OrbusNeich sues its principal investigator
OrbusNeich has filed a lawsuit against Pavel Cervinka, MD, and the Masaryk Hospital in Usti nad Labem, Czech Republic, alleging that Cervinka, principal investigator of a trial evaluating the company’s Genous stent, committed "unlawful acts." The company has asked for an injunction against the presentation or publication of the study.

Hong Kong-based OrbusNeich claims that the study, comparing the company’s Genous stent to a bare-metal stent in MI patients, held many "inaccuracies, misrepresentations and inconsistencies."

The company has asked that the court’s decisions and an acknowledgement of the decision by Cervinka be submitted for publication in the U.S. journal where the study was published.

The trial, presented at the 2009 American College of Cardiology (ACC) meeting reported adverse events within the trial that were related to the OrbusNeich stent. After the symposium, leaders at OrbusNeich contacted Cervinka to discuss study findings and charge that the doctor provided limited information about three patients who experienced stent thrombosis during the trial.

According to the company, an independent evaluation of the trial patients who experienced an event of stent thrombosis revealed that there were procedural complications in all three patients and discrepancies within the reported data.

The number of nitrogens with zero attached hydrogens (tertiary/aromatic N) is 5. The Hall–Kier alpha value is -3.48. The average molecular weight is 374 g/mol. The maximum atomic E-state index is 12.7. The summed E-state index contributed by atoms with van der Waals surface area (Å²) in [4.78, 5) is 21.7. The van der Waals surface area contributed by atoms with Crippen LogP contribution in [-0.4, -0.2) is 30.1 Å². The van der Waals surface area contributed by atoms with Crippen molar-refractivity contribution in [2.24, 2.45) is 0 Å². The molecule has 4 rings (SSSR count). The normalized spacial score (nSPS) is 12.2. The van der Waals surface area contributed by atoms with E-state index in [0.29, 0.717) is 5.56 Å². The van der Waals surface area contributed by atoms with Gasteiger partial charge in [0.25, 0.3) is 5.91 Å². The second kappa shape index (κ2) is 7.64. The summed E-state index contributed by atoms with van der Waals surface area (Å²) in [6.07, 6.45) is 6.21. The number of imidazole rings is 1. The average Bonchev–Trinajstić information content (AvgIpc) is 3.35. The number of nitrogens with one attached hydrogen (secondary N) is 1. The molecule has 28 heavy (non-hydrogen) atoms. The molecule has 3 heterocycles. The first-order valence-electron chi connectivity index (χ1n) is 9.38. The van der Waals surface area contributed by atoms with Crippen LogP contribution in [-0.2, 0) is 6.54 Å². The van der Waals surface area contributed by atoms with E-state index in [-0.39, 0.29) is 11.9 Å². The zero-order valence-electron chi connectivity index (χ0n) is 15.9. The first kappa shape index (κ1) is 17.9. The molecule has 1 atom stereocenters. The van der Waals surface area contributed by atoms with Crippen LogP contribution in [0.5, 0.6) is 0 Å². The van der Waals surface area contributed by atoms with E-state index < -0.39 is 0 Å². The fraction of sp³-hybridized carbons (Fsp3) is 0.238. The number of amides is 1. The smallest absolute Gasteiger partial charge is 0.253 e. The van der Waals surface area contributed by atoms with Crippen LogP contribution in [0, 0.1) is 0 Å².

OrbusNeich said that during the evaluation Cervinka admitted to mistakes; however, changes about the errors were not made to the presentations and publications that housed the study results.

Because the company said that Cervinka presented the results of the trial even after the defects of the study were known, OrbusNeich suffered reputational damage because of the number of clinicians who ceased using the Genous stent due to the trial results. The company said that neither Cervinka nor Masaryk Hospital made the study deficiencies public.

“We have taken this action only after many unsuccessful attempts to try to work with Cervinka and the Masaryk Hospital to correct the record. We informed Cervinka and the Masaryk Hospital about the inaccuracies, misrepresentations and inconsistencies that were unveiled by an independent reviewer of the study, and they acknowledged our position,” Alfred J. Novak, chairman and CEO of OrbusNeich, concluded. “Nevertheless Cervinka and Masaryk Hospital continued to widely present and publish the flawed and invalid study, resulting in damages to OrbusNeich’s business and reputation. While we attempted to resolve this issue amicably, the actions by Cervinka and Masaryk Hospital have left us no other choice but to protect the reputation of OrbusNeich and our products in court.”